N2 - The dynamics of interacting consumer and resource populations is one of the most thoroughly studied problems of theoretical population biology. Among the key results from the study of simple mathematical models of interacting populations is that the Holling Type 2 functional response tends to be unstable for a wide range of realistic parameters. Functional responses such as Holling Type 3, which might be thought of as implicitly incorporating the existence of consumer refuges, are more stable than the Type 2. We studied consumer-resource models with these different functional responses on a landscape level by modeling grazers that can disperse across a space of patchily distributed grass resources. For certain assumptions concerning the movement of grazers on the landscape, the effect of these functional responses on stability is reversed; the Holling Type 2 functional response confers greater stability. The reason for this apparently paradoxical result is that the Holling Type 2 functional response allows grazers to graze individual grass patches to lower levels than Type 3, as the energy balance remains favorable for grazing at lower grass biomasses. However, this local overexploitation leads the grazers to be slower in reaching areas of the landscape where resource densities are higher. It decreases the likelihood that the resource will be overexploited over the whole landscape simultaneously, which results in a stronger tendency towards system stability. It appears, then, that consumer overexploitation of resources locally may contribute to lower stability.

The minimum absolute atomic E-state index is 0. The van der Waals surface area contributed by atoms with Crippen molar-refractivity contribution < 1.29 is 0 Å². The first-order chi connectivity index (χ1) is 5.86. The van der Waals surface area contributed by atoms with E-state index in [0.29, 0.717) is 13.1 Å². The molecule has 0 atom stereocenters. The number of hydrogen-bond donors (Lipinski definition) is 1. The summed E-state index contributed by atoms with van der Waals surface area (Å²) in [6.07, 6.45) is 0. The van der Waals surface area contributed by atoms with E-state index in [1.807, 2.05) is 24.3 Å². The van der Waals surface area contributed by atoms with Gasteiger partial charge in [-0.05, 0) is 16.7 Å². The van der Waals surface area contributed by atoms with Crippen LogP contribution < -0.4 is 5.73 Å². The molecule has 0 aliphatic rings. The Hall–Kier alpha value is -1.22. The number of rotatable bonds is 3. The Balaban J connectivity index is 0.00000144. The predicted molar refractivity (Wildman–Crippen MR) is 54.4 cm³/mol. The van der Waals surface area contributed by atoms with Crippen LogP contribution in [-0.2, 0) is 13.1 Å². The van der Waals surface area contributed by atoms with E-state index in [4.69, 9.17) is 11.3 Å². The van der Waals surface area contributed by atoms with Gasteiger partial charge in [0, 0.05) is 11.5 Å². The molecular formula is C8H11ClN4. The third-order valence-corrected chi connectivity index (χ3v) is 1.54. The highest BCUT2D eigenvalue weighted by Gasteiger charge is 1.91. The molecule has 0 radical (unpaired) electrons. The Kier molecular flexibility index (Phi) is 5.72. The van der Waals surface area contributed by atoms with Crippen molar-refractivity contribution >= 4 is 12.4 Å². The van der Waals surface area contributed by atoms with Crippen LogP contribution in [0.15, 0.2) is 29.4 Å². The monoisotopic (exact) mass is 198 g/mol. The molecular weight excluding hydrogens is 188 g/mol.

AB - The dynamics of interacting consumer and resource populations is one of the most thoroughly studied problems of theoretical population biology. Among the key results from the study of simple mathematical models of interacting populations is that the Holling Type 2 functional response tends to be unstable for a wide range of realistic parameters. Functional responses such as Holling Type 3, which might be thought of as implicitly incorporating the existence of consumer refuges, are more stable than the Type 2. We studied consumer-resource models with these different functional responses on a landscape level by modeling grazers that can disperse across a space of patchily distributed grass resources. For certain assumptions concerning the movement of grazers on the landscape, the effect of these functional responses on stability is reversed; the Holling Type 2 functional response confers greater stability. The reason for this apparently paradoxical result is that the Holling Type 2 functional response allows grazers to graze individual grass patches to lower levels than Type 3, as the energy balance remains favorable for grazing at lower grass biomasses. However, this local overexploitation leads the grazers to be slower in reaching areas of the landscape where resource densities are higher. It decreases the likelihood that the resource will be overexploited over the whole landscape simultaneously, which results in a stronger tendency towards system stability. It appears, then, that consumer overexploitation of resources locally may contribute to lower stability.

KW - Functional response

KW - Grazer population

KW - Individual-based model

KW - Landscape model

KW - Spatially-explicit model

KW - Stability

UR - http://www.scopus.com/inward/record.url?scp=0030838846&partnerID=8YFLogxK

UR - http://www.scopus.com/inward/citedby.url?scp=0030838846&partnerID=8YFLogxK

U2 - 10.1016/S0304-3800(97)01975-3

DO - 10.1016/S0304-3800(97)01975-3

M3 - Article

VL - 101

SP - 153

EP - 162

JO - Ecological Modelling

JF - Ecological Modelling

SN - 0304-3800

IS - 2-3

ER -